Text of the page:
The Passed Note Issue 8 October 2018 - Page 31

those who do. Usually they think our construction is to keep the water out. It is not. Our elevated homes allow the sea to breathe. The sea’s salty spit will flow under us and keep us cool. Normally, though, visitors stop only to see the cultural center’s dance and then continue on their rented mopeds, staying on the pavement.

Before I descend down the jungle path, I pass the cement hospital. It proudly sits on the corner of the paved and the dirt, of the smooth and the rough.

“Goodnight, Lusa,” my brother yells from the back of Rel’s motorcycle as it zips by the crossroads.

“Deti, come back! Please!”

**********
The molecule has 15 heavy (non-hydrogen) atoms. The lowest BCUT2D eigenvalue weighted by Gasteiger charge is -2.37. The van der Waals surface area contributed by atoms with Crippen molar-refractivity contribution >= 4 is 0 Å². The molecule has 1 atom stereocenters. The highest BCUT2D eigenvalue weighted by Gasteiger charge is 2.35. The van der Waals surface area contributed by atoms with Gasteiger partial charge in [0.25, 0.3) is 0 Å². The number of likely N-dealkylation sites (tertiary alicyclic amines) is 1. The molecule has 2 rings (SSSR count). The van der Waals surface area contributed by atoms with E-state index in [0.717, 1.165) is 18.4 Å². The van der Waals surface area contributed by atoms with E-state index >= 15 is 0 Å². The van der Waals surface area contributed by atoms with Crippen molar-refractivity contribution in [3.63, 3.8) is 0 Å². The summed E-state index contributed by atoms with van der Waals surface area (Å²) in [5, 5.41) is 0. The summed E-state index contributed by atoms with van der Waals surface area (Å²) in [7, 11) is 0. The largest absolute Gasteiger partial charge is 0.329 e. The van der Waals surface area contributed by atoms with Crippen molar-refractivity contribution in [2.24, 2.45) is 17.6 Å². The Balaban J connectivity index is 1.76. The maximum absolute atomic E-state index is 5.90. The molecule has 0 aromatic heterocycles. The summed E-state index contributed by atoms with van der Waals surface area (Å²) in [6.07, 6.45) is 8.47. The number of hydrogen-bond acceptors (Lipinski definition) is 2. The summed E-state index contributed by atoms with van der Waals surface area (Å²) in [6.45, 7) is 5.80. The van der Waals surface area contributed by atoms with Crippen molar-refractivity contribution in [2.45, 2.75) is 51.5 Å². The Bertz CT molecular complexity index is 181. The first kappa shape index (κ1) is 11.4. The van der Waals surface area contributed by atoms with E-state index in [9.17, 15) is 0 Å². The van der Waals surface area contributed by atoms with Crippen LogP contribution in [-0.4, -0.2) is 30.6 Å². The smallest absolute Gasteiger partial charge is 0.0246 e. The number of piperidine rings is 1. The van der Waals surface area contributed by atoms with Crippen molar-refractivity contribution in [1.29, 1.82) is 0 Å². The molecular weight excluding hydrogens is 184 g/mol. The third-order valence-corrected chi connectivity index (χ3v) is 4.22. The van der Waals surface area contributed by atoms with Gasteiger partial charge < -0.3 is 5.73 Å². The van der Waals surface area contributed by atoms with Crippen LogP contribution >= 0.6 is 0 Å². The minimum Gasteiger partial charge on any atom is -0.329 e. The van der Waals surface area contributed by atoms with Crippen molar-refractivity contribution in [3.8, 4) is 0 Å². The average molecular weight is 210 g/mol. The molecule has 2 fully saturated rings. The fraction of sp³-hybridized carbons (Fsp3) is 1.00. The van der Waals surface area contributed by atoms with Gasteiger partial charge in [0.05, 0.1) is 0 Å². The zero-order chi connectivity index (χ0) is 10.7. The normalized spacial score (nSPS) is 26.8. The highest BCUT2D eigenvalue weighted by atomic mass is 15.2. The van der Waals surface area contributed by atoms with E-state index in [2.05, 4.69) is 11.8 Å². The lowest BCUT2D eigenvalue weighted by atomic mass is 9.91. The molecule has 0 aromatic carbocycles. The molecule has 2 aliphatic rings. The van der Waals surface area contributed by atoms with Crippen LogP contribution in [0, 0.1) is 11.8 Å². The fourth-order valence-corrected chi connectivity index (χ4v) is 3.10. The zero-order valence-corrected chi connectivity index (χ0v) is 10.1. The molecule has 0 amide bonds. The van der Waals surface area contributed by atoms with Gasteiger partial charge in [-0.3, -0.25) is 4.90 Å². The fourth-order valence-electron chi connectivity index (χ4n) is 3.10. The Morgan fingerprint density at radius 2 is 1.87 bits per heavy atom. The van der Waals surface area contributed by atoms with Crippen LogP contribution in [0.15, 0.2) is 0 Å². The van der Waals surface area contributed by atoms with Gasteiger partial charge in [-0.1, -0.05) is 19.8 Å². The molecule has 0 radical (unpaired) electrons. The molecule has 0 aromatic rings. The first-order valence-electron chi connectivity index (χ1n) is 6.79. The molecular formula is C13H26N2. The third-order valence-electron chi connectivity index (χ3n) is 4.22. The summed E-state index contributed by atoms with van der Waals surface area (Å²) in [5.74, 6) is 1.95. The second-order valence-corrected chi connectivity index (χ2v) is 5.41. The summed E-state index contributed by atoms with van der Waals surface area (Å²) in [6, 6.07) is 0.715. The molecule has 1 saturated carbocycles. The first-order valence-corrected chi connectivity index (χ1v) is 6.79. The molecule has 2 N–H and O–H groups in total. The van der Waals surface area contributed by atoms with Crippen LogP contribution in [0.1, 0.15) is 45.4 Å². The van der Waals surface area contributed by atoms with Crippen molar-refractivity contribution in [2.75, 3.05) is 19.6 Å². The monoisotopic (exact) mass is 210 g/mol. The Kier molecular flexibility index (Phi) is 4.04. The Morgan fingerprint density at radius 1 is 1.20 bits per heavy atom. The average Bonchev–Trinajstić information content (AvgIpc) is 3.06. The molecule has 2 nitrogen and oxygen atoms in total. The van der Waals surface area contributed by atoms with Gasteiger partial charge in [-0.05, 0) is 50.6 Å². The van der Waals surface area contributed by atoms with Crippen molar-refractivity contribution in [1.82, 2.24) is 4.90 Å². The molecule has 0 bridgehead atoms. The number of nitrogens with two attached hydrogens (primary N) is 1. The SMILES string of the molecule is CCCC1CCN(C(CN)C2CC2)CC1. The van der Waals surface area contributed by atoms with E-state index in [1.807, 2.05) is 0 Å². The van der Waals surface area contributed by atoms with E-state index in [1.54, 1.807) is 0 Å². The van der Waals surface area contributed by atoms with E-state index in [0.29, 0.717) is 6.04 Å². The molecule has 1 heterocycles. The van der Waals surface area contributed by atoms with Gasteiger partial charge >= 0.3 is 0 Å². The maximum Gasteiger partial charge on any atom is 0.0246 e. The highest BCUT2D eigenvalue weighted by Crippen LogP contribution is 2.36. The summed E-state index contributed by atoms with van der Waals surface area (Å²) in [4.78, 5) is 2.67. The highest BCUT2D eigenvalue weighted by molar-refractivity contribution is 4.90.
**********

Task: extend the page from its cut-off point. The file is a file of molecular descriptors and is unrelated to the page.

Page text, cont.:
Deti turns around with an enormous grin. “I’ve got plans. Big plans.” His eyes are sparkly, his smile stretching his skin away from his teeth.

“You will miss the ceremony. They will take someone from us. Deti!” I yell, but my voice will never overpower that machine. Deti does not look back.

More frequently, Deti ventures into West Side with the young mainlanders to hang out at the tourist bars. Most of the mainlanders have motorcycles now that they live on the island and use the cruise ship passengers for work. I have never ridden on one, but I do like to go to West Side via my father’s canoe to watch the dancing. I spy from the shore. I never get too close.

We gather on the eastern side of our village. It is where Whitman chooses to sleep. He says the sunrise deserves more admirers. During the ceremony, the one that will drive the angry spirits out of my mother’s dreams, he sits next to the dinner preparation area with his notebook open, watching and writing.